Tag Archives: audio

Asheville, Walnut Cove, Biltmore Forrest and Western North Carolina’s Audio and Home Theater specialists present Cane Creek AV and Paul McGowan – PS Audio, Intl.

Those treasured moments

Once in a while, everything clicks. The lights are dimmed, the music flows unimpeded. You forget you’re in a room. A smile warms across your face and there’s only you to enjoy it. Blissful. Audio nirvana.

And then there’s the look on someone’s face when first they experience the true wonder of a reference stereo system. They find themselves sitting in the room with the musicians. Magical. Their world has been forever shaken.

And there’s the joy of having read the reviews, asked the questions, done the research, made the decision, waited for the new piece to arrive, plugging it in—having your expectations exceeded.

The high points in life are treasured moments. The ones we remember. The ones that matter.

They may be few and far between, but that’s what makes them treasures.

Asheville, Walnut Cove, Biltmore Forrest and Western North Carolina’s Audio and Home Theater specialists present Cane Creek AV and Paul McGowan – PS Audio, Intl.

Audio sensitivities

Even as a kid I never bought the premise behind Hans Christian Anderson’s story, The Princess, and the Pea. Just a bit too far fetched for my young engineering brain to believe that anyone could feel a pea under multiple mattresses.

Fairy tales aside, it is a fact that we are all different when it comes to our audio sensitivities. I might be more sensitive than many to sound staging while someone else really focuses on tonality.

We make choices in equipment and set up based on those differing sensitivities: cables that bring out more details, vacuum tubes that warm and soften, subwoofers that build a solid foundation.

Our systems are all different, just like our tastes and sensitivities.

Few of us could likely tell if there were a pea under the cushion of our listening chair, but if our stereo system’s sound is even slightly amiss we know it instantly.

Asheville, Walnut Cove, Biltmore Forrest and Western North Carolina’s Audio and Home Theater specialists present Cane Creek AV and Paul McGowan – PS Audio, Intl.

This is kind of funny and the reason mini storage facilities flourish in this country. We are consumers of everything, including high end audio equipment!

Retail therapy

Color me appreciative of learning a new lexicon of terms, chief among them Covid-fatigue, and retail therapy.

Laugh at my naivety if you will. Truth is, I don’t get out very often and I never spend any time in social media haunts (and if we’re starting a list, I am also fashion challenged).

But if I get antsy or a bit down I can for a brief moment elevate myself by buying something. And if I buy it on Amazon I get a second jolt of satisfaction when in the next few days the package arrives. Double your pleasure, double your fun.

What I buy doesn’t much matter as long as it serves to further a project or make life a bit more efficient: an office chair seat cushion, a new higher-resolution webcam for all the Zoom meetings I have, a new music CD, an upgraded HDMI cable for better I2S, a new book, a desktop organizer, a car trash bag, the hard to find dental floss I prefer.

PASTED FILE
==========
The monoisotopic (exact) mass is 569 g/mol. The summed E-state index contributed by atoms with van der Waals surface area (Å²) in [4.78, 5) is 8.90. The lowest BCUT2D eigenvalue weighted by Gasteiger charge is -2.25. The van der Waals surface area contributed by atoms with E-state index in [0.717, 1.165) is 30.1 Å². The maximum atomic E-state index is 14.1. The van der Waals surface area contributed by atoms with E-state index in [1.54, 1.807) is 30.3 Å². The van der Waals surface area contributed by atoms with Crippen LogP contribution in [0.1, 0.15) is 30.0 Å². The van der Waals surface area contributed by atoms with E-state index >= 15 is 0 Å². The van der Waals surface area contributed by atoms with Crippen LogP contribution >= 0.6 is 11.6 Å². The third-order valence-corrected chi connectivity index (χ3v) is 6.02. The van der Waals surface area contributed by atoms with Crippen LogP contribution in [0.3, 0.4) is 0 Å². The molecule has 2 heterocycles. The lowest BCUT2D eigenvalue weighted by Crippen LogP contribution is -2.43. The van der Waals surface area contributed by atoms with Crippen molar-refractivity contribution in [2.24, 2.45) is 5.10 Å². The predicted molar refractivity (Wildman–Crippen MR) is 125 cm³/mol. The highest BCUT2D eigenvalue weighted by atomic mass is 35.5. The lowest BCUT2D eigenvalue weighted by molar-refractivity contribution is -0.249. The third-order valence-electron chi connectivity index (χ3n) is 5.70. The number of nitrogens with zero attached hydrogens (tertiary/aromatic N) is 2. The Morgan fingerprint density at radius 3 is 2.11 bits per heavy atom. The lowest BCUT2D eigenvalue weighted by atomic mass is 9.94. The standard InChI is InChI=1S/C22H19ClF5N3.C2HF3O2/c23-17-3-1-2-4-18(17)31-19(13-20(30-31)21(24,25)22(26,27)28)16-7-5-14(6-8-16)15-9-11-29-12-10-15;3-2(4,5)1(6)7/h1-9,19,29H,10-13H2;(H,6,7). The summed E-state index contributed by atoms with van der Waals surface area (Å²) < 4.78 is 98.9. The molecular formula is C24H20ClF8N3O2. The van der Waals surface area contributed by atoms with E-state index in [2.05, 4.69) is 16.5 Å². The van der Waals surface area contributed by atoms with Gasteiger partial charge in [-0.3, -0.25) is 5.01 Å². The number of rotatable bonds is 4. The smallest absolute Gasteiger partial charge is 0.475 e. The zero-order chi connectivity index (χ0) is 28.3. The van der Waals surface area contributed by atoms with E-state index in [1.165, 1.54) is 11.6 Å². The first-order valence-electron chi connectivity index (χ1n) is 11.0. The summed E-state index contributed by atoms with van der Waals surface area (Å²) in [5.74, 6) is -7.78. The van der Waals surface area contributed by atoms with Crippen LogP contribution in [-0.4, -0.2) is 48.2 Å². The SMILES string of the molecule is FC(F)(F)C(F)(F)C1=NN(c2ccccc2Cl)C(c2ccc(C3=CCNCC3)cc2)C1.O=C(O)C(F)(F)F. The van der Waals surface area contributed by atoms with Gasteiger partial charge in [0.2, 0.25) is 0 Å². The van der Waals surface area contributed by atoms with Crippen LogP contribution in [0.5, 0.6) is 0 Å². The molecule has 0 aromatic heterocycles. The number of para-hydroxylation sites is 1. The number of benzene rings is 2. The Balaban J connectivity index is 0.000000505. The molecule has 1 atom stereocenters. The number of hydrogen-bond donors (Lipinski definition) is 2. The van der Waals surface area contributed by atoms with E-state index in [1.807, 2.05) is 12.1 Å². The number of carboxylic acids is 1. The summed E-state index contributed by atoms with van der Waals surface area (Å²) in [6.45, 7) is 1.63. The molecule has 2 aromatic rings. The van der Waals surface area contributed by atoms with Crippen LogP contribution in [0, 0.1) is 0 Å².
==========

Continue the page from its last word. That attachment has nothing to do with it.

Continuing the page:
Whether it’s a trinket, a new cable, a new DAC, some olives I might have missed, or the latest Octave release, I am just coming to grips with the idea that the few times a month I get the itch there’s actually a name for it.

Retail therapy.

Who knew?

I am not alone.

Asheville, Walnut Cove, Biltmore Forrest and Western North Carolina’s Audio and Home Theater specialists present Cane Creek AV and Paul McGowan – PS Audio, Intl.

Who knew? Not me!

Audiophile Day #5

Just a reminder that today, October 2nd, 2020, is Audiophile Day.

On this day of celebration for what we all love—perhaps through our comments section—we can share some of our stories and thoughts about what it means to be an audiophile.

I’ve told the story many times of my first experience with a high-end audio system. I even wrote about it in my upcoming book The Audiophile’s Guide.

“I had yet to grasp stereo sound’s true potential. That revelatory moment came in 1971, on a hot summer’s day in Santa Maria, California. I was working as a disc jockey and program director at a local FM radio station, and the station’s chief engineer, Jim Mussell, invited me to his home to hear his stereo system. He’d heard I loved music and knew I bragged about my home audio setup. Given that my rig played loud rock, impressed my friends, and had two tall loudspeakers, I felt pretty confident that I was in the upper echelon of stereo aficionados. I was soon to learn otherwise.

Jim lived in a modest three-bedroom track home on the east side of Santa Maria, near the noisy 101 freeway. His home was a hoarder’s dream, filled with stacks of papers, test equipment, and piles of boxes kissing the ceiling. From the front door we wound our way through the chaotic maze and into a surprisingly neat and orderly living room. Wedged into each of the room’s two far corners was a 4×4’ dark mahogany speaker cabinet. In their center was a two-foot-wide and three-foot-tall panel of dark wood, flanked on each side by black grille cloth. Near the very top of the center block was what looked to me like window louvers. These two cabinets, explained Jim, were his pride and joy: an original pair of JBL D30085 Hartsfield corner horn loudspeakers. On the table to the left side of the room sat a fancy looking turntable, with an unusual arm that moved straight across the album instead of the typical pivoting tonearm. And next to that was an ancient looking Audio Research preamplifier with vacuum tubes (of all things). I remember quietly snickering at the use of these ancient fire bottle vacuum tubes—my dad had used them, for Pete’s sake, but I had long since graduated to the newer transistor models. All Jim had was an ancient pair of loudspeakers coupled with old amp technology…and I was supposed to be impressed?! Harrumph. As I sat in the single overstuffed chair facing the speakers, Jim lowered the needle onto Edgar Winter’s Frankenstein. I did my best to be polite, pretending I was going to be impressed.